Dinner Rush! Cold Ginger Soba Noodles

There’s a hole in my heart left behind by the recent closure of my favorite local Chinese restaurant. The Mill House Panda was a Poughkeepsie, NY, institution for decades, with cold sesame noodles unrivaled across three counties. While these aren’t exactly its version (not even close, in fact), a yearning for my long-lost Tuesday night take-out has inspired me to pick myself up, dust myself off and create a new cold Asian noodle to call my own.

A sneak peek down the page to the photos and ingredients listed below should raise eyebrows (and hopefully pique interest) that these aren’t your run of the mill cold sesame noodle. Being the fan of fiber that I am, these noodles are doubled down with shredded kale and a surprise kick from some chopped dried plums -- which, as an aside, sound so much more pleasant than a bowl full of prunes, don’t they?

If you’re new to soba noodles, err on the side of undercooking them. They’re done in a matter of minutes in a pot of boiling water and can easily trip into a gummy over-cooked place of sadness. Don’t take the “run the cooked noodles under cold water to stop them from cooking” note too lightly, either. You’ll thank me when you’re enjoying this simple and delicious Dinner Rush! as a leftovers lunch the next day.

Cold Ginger Soba Noodles
Yield: 4 to 6 servings
Prep Time: 10 minutes
Active Time: 10 minutes
Total Time: 20 minutes

For the dressing
4 teaspoon sesame oil
6 teaspoons tamari or soy sauce
1 teaspoon Sriracha
1 tablespoon miso
1 clove garlic, finely grated or pasted
1-inch knob ginger, peeled and finely grated
1/4 cup peanut oil
1/4 cup warm water
(12- to 14-ounce) package soba noodles
2 scallions, finely chopped
1 cup basil leaves, thinly sliced
2 to 3  kale leaves, stemmed, thinly sliced (about 2 cups)
3/4 cup pitted dried plums, chopped

Place a large pot of salted water over high heat and bring to a boil.

In a large mixing bowl, whisk together all of the ingredients for the dressing; reserve.

Drop the soba noodles into the boiling water; once the water returns to a boil, reduce the heat to low and simmer the noodles until tender, 2 to 3 minutes.  Drain the cooked soba noodles and run them under cold running water to chill them thoroughly.  Transfer the noodles to the mixing bowl with the prepared dressing.

Add the scallions, basil, kale and pitted prunes to the bowl and gently toss to combine.  Adjust the seasoning as needed with tamari or soy sauce and Sriracha.  Serve chilled or at room temperature.

COOKS NOTE:  If you’re craving a lighter meal, just enjoy the noodles as they are.  If you want a bit something more, they lend themselves perfectly to accompaniment by some seared salmon or grilled chicken or pork.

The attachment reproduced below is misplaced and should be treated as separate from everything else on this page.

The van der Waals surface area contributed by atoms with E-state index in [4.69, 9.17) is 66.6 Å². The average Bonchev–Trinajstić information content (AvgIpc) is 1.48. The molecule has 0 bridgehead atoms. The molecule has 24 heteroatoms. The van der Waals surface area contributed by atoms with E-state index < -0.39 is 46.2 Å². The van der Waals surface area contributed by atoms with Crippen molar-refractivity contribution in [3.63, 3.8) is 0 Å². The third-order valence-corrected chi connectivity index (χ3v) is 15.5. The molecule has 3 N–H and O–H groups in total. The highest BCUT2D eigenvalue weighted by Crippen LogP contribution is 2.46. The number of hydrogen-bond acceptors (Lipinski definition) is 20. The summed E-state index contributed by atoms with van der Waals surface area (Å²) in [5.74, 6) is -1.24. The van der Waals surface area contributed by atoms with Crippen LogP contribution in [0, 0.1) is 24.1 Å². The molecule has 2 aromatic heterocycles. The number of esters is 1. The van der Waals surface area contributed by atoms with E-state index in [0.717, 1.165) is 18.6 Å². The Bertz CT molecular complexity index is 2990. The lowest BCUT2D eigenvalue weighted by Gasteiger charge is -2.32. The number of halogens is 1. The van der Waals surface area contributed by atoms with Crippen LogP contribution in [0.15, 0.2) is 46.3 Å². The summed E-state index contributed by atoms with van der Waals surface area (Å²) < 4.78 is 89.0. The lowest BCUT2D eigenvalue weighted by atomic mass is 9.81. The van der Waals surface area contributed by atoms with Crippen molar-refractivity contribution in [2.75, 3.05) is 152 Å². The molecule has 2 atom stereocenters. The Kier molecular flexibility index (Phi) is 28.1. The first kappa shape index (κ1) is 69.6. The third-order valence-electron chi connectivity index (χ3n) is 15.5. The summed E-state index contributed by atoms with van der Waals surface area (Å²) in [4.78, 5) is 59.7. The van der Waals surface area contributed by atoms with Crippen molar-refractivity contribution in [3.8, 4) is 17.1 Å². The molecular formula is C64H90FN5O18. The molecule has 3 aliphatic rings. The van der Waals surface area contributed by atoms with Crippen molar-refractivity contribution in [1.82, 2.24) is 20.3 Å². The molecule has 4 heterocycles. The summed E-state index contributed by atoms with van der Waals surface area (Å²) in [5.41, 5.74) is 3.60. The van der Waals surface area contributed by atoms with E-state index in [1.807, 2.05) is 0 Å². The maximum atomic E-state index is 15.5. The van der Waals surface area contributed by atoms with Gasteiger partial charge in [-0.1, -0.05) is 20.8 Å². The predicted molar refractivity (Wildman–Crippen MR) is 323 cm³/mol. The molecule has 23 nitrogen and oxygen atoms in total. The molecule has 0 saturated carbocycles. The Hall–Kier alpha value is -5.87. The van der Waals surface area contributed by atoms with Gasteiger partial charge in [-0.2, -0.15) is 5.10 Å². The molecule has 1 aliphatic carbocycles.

Patrick W. Decker’s life revolves around food. Always has, probably always will. As a graduate of The Culinary Institute of America and past member of the culinary teams for Food Network stars Rachael Ray, Sandra Lee and Bobby Deen, he now works as a food stylist and producer in NYC by day and a food writer and recipe developer at his home in New York’s Hudson Valley by night. You can see what he’s up to by following his latest tweets on Twitter at  @patrickwdecker  or visiting his website at  patrickwdecker.com .

Next Up

You Can Finally Get Americanized Chinese Food in China

Shanghai's Fortune Cookie restaurant serves up authentic, inauthentic Americanized Chinese food.

How to Cook Rice

Here are some of my tips to help you cook the perfect plain rice at home.

Dumplings Recipe for Chinese New Year

It is common knowledge that dumplings are considered to be lucky and are eaten for the Chinese New Year (lunar calendar), usually celebrated in February. But have you ever wondered why?

Meatless Monday: Fried Rice with Asparagus, Corn and Mushrooms

You don’t need a recipe for fried rice--you can throw in just about anything. But Ching’s recipe for Egg, Baby Asparagus, Corn and Shimeji Mushroom Fried Rice takes the classic takeout dish to another level.

10 Essential Chinese Cooking Ingredients

Soy sauce is a must (both light and dark), but you’ll need these other sauces and spices to get your wok on, anytime.

A Guide to Regional Chinese Cooking

There are lots of regional variations on cuisine in China. Ching-he Huang explains the differences through ingredients.

Party in Five: DIY Dim Sum Party

Get step-by-step instructions and recipes for a festive and social dinner full of modern, eye-catching Asian-inspired details.

25 Ways to Use Soy Sauce

Skip your standard takeout this week and learn how to use soy sauce on everything from hot and sour soup to tuna noodle casserole.

Happy Chinese New Year! and Congrats on Not Being Eaten Alive

Get Cooking Channel's mouthwatering Chinese feast from Ching's Chinese New Year that’s sure to bring you good luck in the year of the snake.


So Much Pretty Food Here